The Korea Herald


New visa created for foreign spouses

By Song Sangho

Published : April 29, 2011 - 19:29

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Immigrants married to Koreans will be granted a new type of visa as early as September to better support their settlement here, officials at the Justice Ministry said Friday.

The ministry is also seeking to ease rules on visa issuance for foreign businesspeople to attract more investment and create jobs.

The ministry put on public notice a series of revision plans pertaining to the immigration law on Thursday. It is seeking to promulgate them in July and start implementing them as early as September, officials said.

Under the revision, immigrants married to Koreans will receive the new F-6 visa. They have so far been given F-2 visas, which are also given to other long-term foreign sojourners. The new visa will also be granted to those facing difficulties living here due to the death of their Korean spouse or other reasons.

The immigration authorities said the new visa will allow them to effectively help immigrants adjust to their lives in Korea and systematically carry out policies designed to support them.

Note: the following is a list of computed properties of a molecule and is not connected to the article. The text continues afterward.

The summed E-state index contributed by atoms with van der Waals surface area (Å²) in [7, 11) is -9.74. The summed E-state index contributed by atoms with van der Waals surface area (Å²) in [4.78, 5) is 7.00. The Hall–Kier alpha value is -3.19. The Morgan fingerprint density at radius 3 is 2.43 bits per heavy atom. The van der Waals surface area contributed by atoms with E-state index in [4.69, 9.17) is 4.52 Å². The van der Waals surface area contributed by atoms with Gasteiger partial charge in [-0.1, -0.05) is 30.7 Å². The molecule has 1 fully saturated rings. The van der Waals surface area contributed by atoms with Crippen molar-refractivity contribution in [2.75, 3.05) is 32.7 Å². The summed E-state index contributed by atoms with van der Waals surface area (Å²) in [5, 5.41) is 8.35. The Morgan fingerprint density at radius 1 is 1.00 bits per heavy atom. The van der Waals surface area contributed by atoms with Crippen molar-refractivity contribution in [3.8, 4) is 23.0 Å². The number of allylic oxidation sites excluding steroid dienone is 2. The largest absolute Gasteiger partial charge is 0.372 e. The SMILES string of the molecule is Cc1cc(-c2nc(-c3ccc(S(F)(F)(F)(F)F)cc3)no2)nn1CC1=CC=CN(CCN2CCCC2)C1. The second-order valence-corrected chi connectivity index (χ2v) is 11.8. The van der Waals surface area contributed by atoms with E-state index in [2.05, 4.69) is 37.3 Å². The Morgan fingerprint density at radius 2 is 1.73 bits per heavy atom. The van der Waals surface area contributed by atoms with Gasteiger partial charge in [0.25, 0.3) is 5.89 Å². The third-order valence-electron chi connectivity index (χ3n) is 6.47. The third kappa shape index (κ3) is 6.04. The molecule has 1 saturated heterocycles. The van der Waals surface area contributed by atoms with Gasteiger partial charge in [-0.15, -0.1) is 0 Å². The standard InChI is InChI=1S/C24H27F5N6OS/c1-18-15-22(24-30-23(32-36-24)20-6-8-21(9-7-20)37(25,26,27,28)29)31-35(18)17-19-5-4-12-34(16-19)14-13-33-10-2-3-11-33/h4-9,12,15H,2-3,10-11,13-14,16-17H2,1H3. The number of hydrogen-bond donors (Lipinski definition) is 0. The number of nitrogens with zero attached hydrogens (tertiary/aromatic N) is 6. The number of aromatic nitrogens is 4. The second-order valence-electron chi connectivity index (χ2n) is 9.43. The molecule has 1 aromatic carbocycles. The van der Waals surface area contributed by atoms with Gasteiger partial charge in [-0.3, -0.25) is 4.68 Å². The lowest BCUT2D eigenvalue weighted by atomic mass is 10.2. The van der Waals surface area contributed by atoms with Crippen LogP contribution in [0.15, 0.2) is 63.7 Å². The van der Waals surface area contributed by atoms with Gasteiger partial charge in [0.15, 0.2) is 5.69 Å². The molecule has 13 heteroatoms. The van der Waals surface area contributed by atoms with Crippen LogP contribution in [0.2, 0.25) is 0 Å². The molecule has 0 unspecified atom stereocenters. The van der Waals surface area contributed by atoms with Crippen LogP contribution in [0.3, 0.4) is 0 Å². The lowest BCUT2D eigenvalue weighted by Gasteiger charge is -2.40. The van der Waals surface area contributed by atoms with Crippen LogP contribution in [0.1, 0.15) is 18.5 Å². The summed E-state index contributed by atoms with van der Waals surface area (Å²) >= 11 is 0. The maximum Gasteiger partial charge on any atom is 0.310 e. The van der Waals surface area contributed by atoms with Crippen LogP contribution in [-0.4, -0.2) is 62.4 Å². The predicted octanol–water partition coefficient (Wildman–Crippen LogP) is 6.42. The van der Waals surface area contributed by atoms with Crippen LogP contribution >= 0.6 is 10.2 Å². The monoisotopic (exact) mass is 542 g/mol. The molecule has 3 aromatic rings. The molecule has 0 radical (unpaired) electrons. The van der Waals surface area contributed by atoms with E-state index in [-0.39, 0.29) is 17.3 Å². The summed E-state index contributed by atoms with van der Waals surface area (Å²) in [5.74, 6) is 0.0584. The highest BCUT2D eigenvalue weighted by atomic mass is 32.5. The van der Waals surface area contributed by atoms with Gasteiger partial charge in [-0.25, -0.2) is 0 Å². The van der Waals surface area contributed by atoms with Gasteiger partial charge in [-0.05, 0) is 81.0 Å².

“We have established legal grounds that will help immigrants facing difficulties due to the death of their spouses, divorces with them or other reasons,” Moon Soo-yong, a senior official at the Social Integration Division of the ministry’s Korea Immigration Service, told The Korea Herald.

“We are taking into consideration a variety of situations that the immigrants are facing here so that we can better help them adjust to their lives here.”

To attract more foreign investors, the ministry is also seeking to revise the immigration law to grant F-2 visas to investors who have invested $500,000 or more in Korea.

Under the current law, F-2 visas are not given to investors, but to foreigners working for Korean-based foreign firms that have invested $500,000 or more here. The visa enables foreigners to reside in Korea for long periods without legal challenges to their employment in Korea.

The ministry is also seeking to grant F-2 visas to foreigners who run an enterprise that has invested $300,000 or more and hired two Koreans.

The number of immigrants married to Koreans here has steadily increased.

The figure, which stood at 75,011 in 2005, rose to 93,786 in 2006, 110,362 in 2007, 122,552 in 2008, 125,087 in 2009 and 141,654 last year, according to government data. As of March 31, the total number of foreign residents including short-term ones stands at 1,308,743.

By Song Sang-ho (